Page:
_parse_args() {
    local n="$1"
    shift

    local options_func="$1"
    shift

    local OPTIND
    "$options_func" "$@"
    shift $(( OPTIND - 1 ))

    if [ $# -gt 0 ]; then
        eval test -n \${n$n+x}
        if [ $? -eq 0 ]; then
            eval n$n="\$1"
        fi

        shift
        _parse_args $(( n + 1 )) "$options_func" "$@"
    fi
}

Then in the OP's case, you could use it like:

main() {
    local n1='' n2='' n3=''
    local duration hostname script

    parse_args parse_main_options "$@"

    echo "n1 = $n1"
    echo "n2 = $n2"
    echo "n3 = $n3"
    echo "duration = $duration"
    echo "hostname = $hostname"
    echo "script   = $script"
}

parse_main_options() {
    while getopts d:h:s: opt; do
        case "$opt" in
            d) duration="$OPTARG" ;;
            h) hostname="$OPTARG" ;;
            s) script="$OPTARG"   ;;
        esac
    done
}

main "$@"

Running it shows the output:

$ myshell.sh param1 param2 -h hostname param3 -d waittime -s test.sh
n1 = param1
n2 = param2
n3 = param3
duration = waittime
hostname = hostname
script   = test.sh

Just a proof of concept, but maybe it's useful to someone.

Note: there's a gotcha if one function that uses parse_args calls another function that uses parse_args and the outer function declares e.g. local n4='', but the inner one doesn't and 4 or more positional parameters are passed to the inner function

1

Just mashed up a quickie, which easily handles a mixture of options and positional-parameters (leaving only positional-params in $@):

#!/bin/bash
while [ ${#} -gt 0 ];do OPTERR=0;OPTIND=1;getopts "p:o:hvu" arg;case "$arg" in
        p) echo "Path:   [$OPTARG]" ;;
        o) echo "Output: [$OPTARG]" ;;
        h) echo "Help"              ;;
        v) echo "Version"           ;;
    \?) SET+=("$1")                                           ;;
    *) echo "Coding error: '-$arg' is not handled by case">&2 ;;
esac;shift;[ "" != "$OPTARG" ] && shift;done
[ ${#SET[@]} -gt 0 ] && set "" "${SET[@]}" && shift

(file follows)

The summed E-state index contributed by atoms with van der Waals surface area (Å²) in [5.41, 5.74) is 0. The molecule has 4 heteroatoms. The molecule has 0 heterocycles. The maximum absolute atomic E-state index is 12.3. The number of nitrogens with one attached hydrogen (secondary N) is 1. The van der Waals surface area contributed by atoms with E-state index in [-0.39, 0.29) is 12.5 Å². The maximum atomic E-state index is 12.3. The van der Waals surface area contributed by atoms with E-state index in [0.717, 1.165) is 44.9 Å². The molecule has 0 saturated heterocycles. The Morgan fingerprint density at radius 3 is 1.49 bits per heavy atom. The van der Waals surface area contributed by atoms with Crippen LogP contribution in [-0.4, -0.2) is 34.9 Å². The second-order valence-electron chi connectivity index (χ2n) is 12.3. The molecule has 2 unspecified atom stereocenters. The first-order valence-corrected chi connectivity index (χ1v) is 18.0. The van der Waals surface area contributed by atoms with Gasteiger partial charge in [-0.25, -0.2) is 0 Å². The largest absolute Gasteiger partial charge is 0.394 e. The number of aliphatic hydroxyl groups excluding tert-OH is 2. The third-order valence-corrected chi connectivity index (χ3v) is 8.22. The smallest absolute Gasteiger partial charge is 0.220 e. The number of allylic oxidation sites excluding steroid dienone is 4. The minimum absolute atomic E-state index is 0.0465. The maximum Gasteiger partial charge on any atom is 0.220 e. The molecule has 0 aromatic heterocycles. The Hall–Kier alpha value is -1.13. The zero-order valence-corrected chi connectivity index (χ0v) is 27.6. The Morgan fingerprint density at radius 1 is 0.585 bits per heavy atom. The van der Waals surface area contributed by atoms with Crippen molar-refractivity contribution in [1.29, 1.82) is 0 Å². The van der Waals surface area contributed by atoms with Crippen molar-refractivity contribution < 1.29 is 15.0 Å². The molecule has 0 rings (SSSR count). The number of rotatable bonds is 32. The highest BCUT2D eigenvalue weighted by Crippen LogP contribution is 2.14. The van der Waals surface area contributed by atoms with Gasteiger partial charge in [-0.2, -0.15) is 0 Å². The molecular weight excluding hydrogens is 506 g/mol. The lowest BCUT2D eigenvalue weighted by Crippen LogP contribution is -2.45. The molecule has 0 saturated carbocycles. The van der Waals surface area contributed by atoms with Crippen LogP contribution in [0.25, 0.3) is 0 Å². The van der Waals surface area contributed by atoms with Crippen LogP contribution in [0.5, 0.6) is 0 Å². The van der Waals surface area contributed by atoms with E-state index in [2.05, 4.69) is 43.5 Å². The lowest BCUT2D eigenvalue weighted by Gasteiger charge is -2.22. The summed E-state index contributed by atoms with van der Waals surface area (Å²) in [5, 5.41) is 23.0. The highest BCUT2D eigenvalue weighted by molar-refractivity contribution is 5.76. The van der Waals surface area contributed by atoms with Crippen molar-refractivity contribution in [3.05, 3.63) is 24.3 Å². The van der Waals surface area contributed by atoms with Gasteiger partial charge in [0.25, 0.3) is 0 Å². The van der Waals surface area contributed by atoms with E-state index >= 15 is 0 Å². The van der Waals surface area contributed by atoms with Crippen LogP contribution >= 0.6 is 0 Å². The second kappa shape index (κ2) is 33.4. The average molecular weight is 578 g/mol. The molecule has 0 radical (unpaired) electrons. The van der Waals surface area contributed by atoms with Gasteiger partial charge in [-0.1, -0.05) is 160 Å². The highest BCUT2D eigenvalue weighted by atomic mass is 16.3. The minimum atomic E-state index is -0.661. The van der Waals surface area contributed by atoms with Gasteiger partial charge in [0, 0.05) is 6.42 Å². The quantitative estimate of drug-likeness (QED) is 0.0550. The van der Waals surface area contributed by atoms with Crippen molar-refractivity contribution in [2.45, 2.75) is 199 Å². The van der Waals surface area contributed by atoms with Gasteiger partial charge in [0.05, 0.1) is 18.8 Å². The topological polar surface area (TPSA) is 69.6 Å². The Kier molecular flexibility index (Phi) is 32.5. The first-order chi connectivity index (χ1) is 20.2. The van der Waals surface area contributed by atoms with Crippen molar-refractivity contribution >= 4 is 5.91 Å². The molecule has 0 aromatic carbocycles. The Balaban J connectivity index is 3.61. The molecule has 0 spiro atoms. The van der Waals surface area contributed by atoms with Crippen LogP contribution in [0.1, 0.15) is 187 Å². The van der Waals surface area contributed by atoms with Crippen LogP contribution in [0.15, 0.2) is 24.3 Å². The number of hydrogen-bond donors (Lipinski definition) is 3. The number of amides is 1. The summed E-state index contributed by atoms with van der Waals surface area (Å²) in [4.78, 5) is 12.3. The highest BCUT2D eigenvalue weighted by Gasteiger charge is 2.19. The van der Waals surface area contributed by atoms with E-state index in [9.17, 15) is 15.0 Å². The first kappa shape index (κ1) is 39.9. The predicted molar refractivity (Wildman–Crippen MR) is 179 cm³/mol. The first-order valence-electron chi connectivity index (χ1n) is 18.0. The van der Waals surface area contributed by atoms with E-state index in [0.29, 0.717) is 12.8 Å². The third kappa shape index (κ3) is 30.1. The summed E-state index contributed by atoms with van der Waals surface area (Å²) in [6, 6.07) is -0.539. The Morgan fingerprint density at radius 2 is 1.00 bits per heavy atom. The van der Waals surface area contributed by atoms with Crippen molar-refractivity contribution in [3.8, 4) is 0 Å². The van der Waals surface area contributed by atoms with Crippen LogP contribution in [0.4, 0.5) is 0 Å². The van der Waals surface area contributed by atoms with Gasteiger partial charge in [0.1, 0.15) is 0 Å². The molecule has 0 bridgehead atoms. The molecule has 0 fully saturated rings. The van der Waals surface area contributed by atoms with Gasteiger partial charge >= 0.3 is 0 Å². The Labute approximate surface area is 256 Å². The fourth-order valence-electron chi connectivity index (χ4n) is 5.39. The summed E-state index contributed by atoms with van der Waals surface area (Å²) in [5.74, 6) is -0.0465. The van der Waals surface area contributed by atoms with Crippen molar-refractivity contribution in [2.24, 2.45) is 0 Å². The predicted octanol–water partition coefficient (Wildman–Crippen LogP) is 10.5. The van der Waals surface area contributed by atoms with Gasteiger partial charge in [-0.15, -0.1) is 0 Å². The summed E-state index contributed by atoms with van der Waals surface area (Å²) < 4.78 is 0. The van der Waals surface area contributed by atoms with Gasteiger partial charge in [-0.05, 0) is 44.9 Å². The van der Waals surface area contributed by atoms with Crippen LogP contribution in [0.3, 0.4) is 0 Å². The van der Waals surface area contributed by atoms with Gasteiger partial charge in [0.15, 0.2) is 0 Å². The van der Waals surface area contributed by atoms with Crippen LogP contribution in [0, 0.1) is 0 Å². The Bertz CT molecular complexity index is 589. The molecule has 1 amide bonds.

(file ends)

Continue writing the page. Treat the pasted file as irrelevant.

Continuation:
echo -e "=========\nLeftover (positional) parameters (count=$#) are:"
for i in `seq $#`;do echo -e "\t$i> [${!i}]";done

Sample output:

[root@hots:~]$ ./test.sh 'aa bb' -h -v -u -q 'cc dd' -p 'ee ff' 'gg hh' -o ooo
Help
Version
Coding error: '-u' is not handled by case
Path:   [ee ff]
Output: [ooo]
=========
Leftover (positional) parameters (count=4) are:
        1> [aa bb]
        2> [-q]
        3> [cc dd]
        4> [gg hh]
[root@hots:~]$
  • 1
    This does not allow combining several options in a single "-abc" argument. – Raúl Salinas-Monteagudo Oct 27 '15 at 12:52
0

There are some standards for unix option processing, and in shell programming, getopts is the best way of enforcing them. Almost any modern language (perl, python) has a variant on getopts.

This is just a quick example:

command [ options ] [--] [ words ]
  1. Each option must start with a dash, -, and must consist of a single character.

  2. The GNU project introduced Long Options, starting with two dashes --, followed by a whole word, --long_option. The AST KSH project has a getopts that also supports long options, and long options starting with a single dash, -, as in find(1) .

  3. Options may or may not expect arguments.

  4. Any word not starting with a dash, -, will end option processing.

  5. The string -- must be skipped and will end option processing.

  6. Any remaining arguments are left as positional parameters.

The Open Group has a section on Utility Argument Syntax

Eric Raymond's The Art of Unix Programming has a chapter on traditional unix choices for option letters and their meaning.

0

You can try this trick: after while loop with optargs, just use this snippet

#shift away all the options so that only positional agruments
#remain in $@

for (( i=0; i<OPTIND-1; i++)); do
    shift
done

POSITIONAL="$@"

However, this approach has a bug:

    all the options after the first positional argument are ingored by getopts and are considered as positional arguments - event those that are correct (see sample output: -m and -c are among positional arguments)

Maybe it has even more bugs...

Look at the whole example:

while getopts :abc opt; do
    case $opt in
        a)
        echo found: -a
        ;;
        b)
        echo found: -b
        ;;
        c)
        echo found: -c
        ;;
        \?) echo found bad option: -$OPTARG
        ;;
    esac
done

#OPTIND-1 now points to the first arguments not beginning with -

#shift away all the options so that only positional agruments
#remain in $@

for (( i=0; i<OPTIND-1; i++)); do
    shift
done

POSITIONAL="$@"

echo "positional: $POSITIONAL"

Output:

[root@host ~]# ./abc.sh -abc -de -fgh -bca haha blabla -m -c
found: -a
found: -b
found: -c
found bad option: -d
found bad option: -e
found bad option: -f
found bad option: -g
found bad option: -h
found: -b
found: -c
found: -a
positional: haha blabla -m -c